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Flowers, Dried and Fresh Keep a Country Christmas theme at Andrew’s Legacy

In keeping with our North Fork Country Christmas theme, holiday decorations emphasize the use of flowers, dried and fresh. For the growing season we keep the B&B supplied in fresh flowers from the cutting garden in the back yard and also use whatever is offered at local farm stands. During this period we always hang a few hydrangeas and other flowers that dry well in the rafters of the shop to get us through the winter. Then there are plenty of dried flowers for decorating at the holidays. We use juniper, cedar, hydrangea, baby’s breath, poppies, yarrow and a few others that we grow, and purchase some exotics like pomegranates, pepper berries, lotus pods and canella berries for Christmas color. We create table arrangements, door swags and garlands with the dried flowers. And if it’s not the color we want we don’t have a problem using spray paint. Fat poppy pods spray painted gold look like Christmas balls, and lotus pods with glitter add pizzazz. We force narcissus and amaryllis in the greenhouse and purchase poinsettias at local nurseries to bring in more color and life. For parties and special occasions we add fresh cut flowers to the dried arrangements to give them a little punch.




Every year a garland of dried flowers go down the bannister. This year it’s lemon leaf, hydrangea, dyed canella berries, pomegranents and glittered lotus pods.



A fresh arrangement of Casa Blanca lilies, varigated holly, cannella berries and glittered feathers.


Poinsettias, narcissus and other house plants surround the currently unused “Petite Godin” a French Parlor Stove in the living room.




A dried flower sway over 6 feet long. The center is a paper mache gold painted head of a cherub, with okra pods, dyed cedar, eucalyptus, pomegranents, pepper berries and poppy pods. It is over the entry from the living room to the dinning room.



Amarylis are traditionally forced and used as plants for the holidays, but they make a terrific and long lasting cut flower as well.



The Christmas dinning room, set with Elizabeth’s collection of Ruby Glass around an elaborate Victorian silverplated fruit epergne filled with an arrangement of dried flowers.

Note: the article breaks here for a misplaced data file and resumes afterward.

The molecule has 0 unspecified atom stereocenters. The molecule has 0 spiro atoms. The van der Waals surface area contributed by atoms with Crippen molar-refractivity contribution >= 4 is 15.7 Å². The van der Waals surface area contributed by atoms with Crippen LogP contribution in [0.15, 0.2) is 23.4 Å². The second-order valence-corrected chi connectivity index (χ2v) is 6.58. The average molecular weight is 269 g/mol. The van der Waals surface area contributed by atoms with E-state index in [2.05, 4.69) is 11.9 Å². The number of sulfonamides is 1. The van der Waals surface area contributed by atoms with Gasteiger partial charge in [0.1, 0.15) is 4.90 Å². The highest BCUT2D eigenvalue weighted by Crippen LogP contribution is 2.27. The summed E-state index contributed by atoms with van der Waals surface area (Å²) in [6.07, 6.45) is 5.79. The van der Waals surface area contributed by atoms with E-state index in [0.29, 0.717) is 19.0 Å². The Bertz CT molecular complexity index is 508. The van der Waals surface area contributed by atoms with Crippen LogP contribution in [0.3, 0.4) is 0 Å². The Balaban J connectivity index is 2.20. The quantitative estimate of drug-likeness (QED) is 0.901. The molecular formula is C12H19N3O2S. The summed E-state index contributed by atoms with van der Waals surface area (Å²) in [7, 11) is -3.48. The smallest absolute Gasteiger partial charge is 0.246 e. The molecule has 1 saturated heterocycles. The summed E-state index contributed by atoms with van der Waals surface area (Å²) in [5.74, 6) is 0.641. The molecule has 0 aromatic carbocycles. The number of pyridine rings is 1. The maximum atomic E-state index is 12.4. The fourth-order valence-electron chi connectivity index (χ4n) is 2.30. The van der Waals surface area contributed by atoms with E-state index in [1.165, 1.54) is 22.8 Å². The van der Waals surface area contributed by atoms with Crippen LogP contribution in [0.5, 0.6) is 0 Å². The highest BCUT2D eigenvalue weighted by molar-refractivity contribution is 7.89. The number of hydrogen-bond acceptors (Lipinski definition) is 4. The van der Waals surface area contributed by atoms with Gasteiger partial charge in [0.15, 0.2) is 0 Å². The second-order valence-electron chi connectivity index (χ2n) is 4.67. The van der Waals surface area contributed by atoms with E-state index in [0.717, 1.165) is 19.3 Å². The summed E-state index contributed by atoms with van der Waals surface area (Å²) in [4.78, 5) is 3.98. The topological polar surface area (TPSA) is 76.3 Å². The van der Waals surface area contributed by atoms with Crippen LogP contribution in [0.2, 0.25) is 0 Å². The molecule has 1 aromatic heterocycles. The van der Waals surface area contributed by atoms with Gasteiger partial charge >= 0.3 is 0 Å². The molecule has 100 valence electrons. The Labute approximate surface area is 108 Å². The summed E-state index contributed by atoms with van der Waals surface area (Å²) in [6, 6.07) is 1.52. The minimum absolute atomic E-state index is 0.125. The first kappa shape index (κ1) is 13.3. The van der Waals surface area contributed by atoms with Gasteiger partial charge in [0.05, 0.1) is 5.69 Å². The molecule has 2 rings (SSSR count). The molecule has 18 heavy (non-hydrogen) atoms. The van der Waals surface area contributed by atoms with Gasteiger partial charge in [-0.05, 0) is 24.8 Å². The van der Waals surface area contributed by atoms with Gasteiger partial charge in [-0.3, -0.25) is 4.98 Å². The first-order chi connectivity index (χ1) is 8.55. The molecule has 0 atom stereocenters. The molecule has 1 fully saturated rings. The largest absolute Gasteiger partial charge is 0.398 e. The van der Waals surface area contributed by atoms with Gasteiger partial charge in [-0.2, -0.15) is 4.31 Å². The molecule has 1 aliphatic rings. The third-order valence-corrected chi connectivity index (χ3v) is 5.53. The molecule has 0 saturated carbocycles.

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Christmas Tree Traditions at Andrew’s Legacy

The North Fork of Long Island is THE place for cutting your live Christmas trees. One of the ways we know this is because in early December, every other car on the road has a Christmas tree on the roof! There are so many great places to cut your tree, but we like the Dart’s Christmas Tree Farm. Our families go way back so fond memories of Christmas past make us partial to this farm. And what better way to create your own fond Christmas memories than to stay at Andrew’s Legacy and finish the weekend with a trip to a Christmas tree farm?

And while you’re at Andrew’s Legacy you can see our tree. As mentioned in our last blog posting, we go to a lot of trouble creating Victorian inspired ornaments for our tree. We also have been collecting hand blown and painted Old World Christmas ornaments. These ornaments are created by blowing glass into original German molds over 100 years old. We also use ornaments from Christopher Radko’s Victorian line, glass beads, Angel hair and real clip-on candles (we don’t light them though.) Our goal is to create a tree that captures the character of a tree that would have been in the house almost a century ago.

In the dinning room we have a goose feather tree that’s about three feet tall. These were the first “artificial” trees and were used in areas were real trees weren’t available or were too costly.

So come out to the North Fork and get a tree, celebrate Christmas this year the way it used to be.